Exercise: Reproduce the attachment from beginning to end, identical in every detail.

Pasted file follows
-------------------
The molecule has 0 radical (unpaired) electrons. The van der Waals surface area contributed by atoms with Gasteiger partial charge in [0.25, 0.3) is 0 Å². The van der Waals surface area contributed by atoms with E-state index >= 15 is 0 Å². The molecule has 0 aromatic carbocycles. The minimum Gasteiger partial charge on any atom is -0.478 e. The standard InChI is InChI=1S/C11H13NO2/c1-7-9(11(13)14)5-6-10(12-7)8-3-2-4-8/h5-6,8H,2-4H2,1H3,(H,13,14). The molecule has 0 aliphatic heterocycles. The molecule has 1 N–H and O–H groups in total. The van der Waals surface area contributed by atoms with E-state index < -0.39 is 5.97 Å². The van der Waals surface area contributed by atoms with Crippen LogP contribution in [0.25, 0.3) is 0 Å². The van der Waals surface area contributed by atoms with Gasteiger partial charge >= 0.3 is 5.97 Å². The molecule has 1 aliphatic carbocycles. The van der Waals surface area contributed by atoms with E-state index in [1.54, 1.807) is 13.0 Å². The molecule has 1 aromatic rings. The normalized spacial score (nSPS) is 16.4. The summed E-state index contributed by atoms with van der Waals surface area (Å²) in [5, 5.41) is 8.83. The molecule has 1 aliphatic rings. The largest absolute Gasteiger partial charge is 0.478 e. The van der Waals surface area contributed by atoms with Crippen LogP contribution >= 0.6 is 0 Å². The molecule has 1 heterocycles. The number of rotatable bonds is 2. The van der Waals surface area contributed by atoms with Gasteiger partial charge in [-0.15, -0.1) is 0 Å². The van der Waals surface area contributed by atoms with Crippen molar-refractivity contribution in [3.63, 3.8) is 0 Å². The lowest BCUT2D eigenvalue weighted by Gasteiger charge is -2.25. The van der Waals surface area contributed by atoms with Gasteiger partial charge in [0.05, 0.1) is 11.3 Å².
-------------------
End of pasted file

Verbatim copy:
The molecule has 0 radical (unpaired) electrons. The van der Waals surface area contributed by atoms with Gasteiger partial charge in [0.25, 0.3) is 0 Å². The van der Waals surface area contributed by atoms with E-state index >= 15 is 0 Å². The molecule has 0 aromatic carbocycles. The minimum Gasteiger partial charge on any atom is -0.478 e. The standard InChI is InChI=1S/C11H13NO2/c1-7-9(11(13)14)5-6-10(12-7)8-3-2-4-8/h5-6,8H,2-4H2,1H3,(H,13,14). The molecule has 0 aliphatic heterocycles. The molecule has 1 N–H and O–H groups in total. The van der Waals surface area contributed by atoms with E-state index < -0.39 is 5.97 Å². The van der Waals surface area contributed by atoms with Crippen LogP contribution in [0.25, 0.3) is 0 Å². The van der Waals surface area contributed by atoms with Gasteiger partial charge >= 0.3 is 5.97 Å². The molecule has 1 aliphatic carbocycles. The van der Waals surface area contributed by atoms with E-state index in [1.54, 1.807) is 13.0 Å². The molecule has 1 aromatic rings. The normalized spacial score (nSPS) is 16.4. The summed E-state index contributed by atoms with van der Waals surface area (Å²) in [5, 5.41) is 8.83. The molecule has 1 aliphatic rings. The largest absolute Gasteiger partial charge is 0.478 e. The van der Waals surface area contributed by atoms with Crippen LogP contribution >= 0.6 is 0 Å². The molecule has 1 heterocycles. The number of rotatable bonds is 2. The van der Waals surface area contributed by atoms with Gasteiger partial charge in [-0.15, -0.1) is 0 Å². The van der Waals surface area contributed by atoms with Crippen molar-refractivity contribution in [3.63, 3.8) is 0 Å². The lowest BCUT2D eigenvalue weighted by Gasteiger charge is -2.25. The van der Waals surface area contributed by atoms with Gasteiger partial charge in [0.05, 0.1) is 11.3 Å².